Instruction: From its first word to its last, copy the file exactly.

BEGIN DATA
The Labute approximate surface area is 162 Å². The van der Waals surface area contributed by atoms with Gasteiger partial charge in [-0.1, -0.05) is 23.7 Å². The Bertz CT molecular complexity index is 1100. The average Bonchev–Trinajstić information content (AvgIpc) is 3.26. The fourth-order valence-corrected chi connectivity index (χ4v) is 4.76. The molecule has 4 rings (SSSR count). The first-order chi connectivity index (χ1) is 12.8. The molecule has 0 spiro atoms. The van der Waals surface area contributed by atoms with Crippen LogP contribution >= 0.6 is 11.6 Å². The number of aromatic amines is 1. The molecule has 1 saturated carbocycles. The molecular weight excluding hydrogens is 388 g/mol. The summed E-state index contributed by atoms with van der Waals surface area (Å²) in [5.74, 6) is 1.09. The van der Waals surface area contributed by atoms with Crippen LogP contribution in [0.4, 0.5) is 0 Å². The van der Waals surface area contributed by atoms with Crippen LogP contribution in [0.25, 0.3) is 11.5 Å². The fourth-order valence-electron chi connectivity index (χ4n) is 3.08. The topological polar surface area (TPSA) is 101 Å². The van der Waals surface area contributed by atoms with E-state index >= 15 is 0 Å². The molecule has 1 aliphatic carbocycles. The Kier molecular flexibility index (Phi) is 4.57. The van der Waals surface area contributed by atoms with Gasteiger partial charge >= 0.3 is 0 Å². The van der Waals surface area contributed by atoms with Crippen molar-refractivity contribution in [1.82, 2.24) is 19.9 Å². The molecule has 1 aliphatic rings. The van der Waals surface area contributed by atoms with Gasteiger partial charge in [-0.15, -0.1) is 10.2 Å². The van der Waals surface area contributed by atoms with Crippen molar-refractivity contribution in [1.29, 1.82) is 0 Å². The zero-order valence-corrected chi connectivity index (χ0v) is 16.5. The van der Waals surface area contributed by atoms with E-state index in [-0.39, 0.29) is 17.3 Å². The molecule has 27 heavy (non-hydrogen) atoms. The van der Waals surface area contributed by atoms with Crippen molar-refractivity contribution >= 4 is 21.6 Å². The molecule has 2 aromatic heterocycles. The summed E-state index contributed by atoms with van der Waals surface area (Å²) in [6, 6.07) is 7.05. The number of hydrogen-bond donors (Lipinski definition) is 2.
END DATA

The Labute approximate surface area is 162 Å². The van der Waals surface area contributed by atoms with Gasteiger partial charge in [-0.1, -0.05) is 23.7 Å². The Bertz CT molecular complexity index is 1100. The average Bonchev–Trinajstić information content (AvgIpc) is 3.26. The fourth-order valence-corrected chi connectivity index (χ4v) is 4.76. The molecule has 4 rings (SSSR count). The first-order chi connectivity index (χ1) is 12.8. The molecule has 0 spiro atoms. The van der Waals surface area contributed by atoms with Crippen LogP contribution >= 0.6 is 11.6 Å². The number of aromatic amines is 1. The molecule has 1 saturated carbocycles. The molecular weight excluding hydrogens is 388 g/mol. The summed E-state index contributed by atoms with van der Waals surface area (Å²) in [5.74, 6) is 1.09. The van der Waals surface area contributed by atoms with Crippen LogP contribution in [0.4, 0.5) is 0 Å². The van der Waals surface area contributed by atoms with Crippen LogP contribution in [0.25, 0.3) is 11.5 Å². The fourth-order valence-electron chi connectivity index (χ4n) is 3.08. The topological polar surface area (TPSA) is 101 Å². The van der Waals surface area contributed by atoms with E-state index >= 15 is 0 Å². The molecule has 1 aliphatic carbocycles. The Kier molecular flexibility index (Phi) is 4.57. The van der Waals surface area contributed by atoms with Gasteiger partial charge >= 0.3 is 0 Å². The van der Waals surface area contributed by atoms with Crippen molar-refractivity contribution in [1.82, 2.24) is 19.9 Å². The molecule has 1 aliphatic rings. The van der Waals surface area contributed by atoms with Gasteiger partial charge in [-0.15, -0.1) is 10.2 Å². The van der Waals surface area contributed by atoms with Crippen molar-refractivity contribution in [1.29, 1.82) is 0 Å². The zero-order valence-corrected chi connectivity index (χ0v) is 16.5. The van der Waals surface area contributed by atoms with E-state index in [-0.39, 0.29) is 17.3 Å². The molecule has 27 heavy (non-hydrogen) atoms. The van der Waals surface area contributed by atoms with Crippen molar-refractivity contribution >= 4 is 21.6 Å². The molecule has 2 aromatic heterocycles. The summed E-state index contributed by atoms with van der Waals surface area (Å²) in [6, 6.07) is 7.05. The number of hydrogen-bond donors (Lipinski definition) is 2.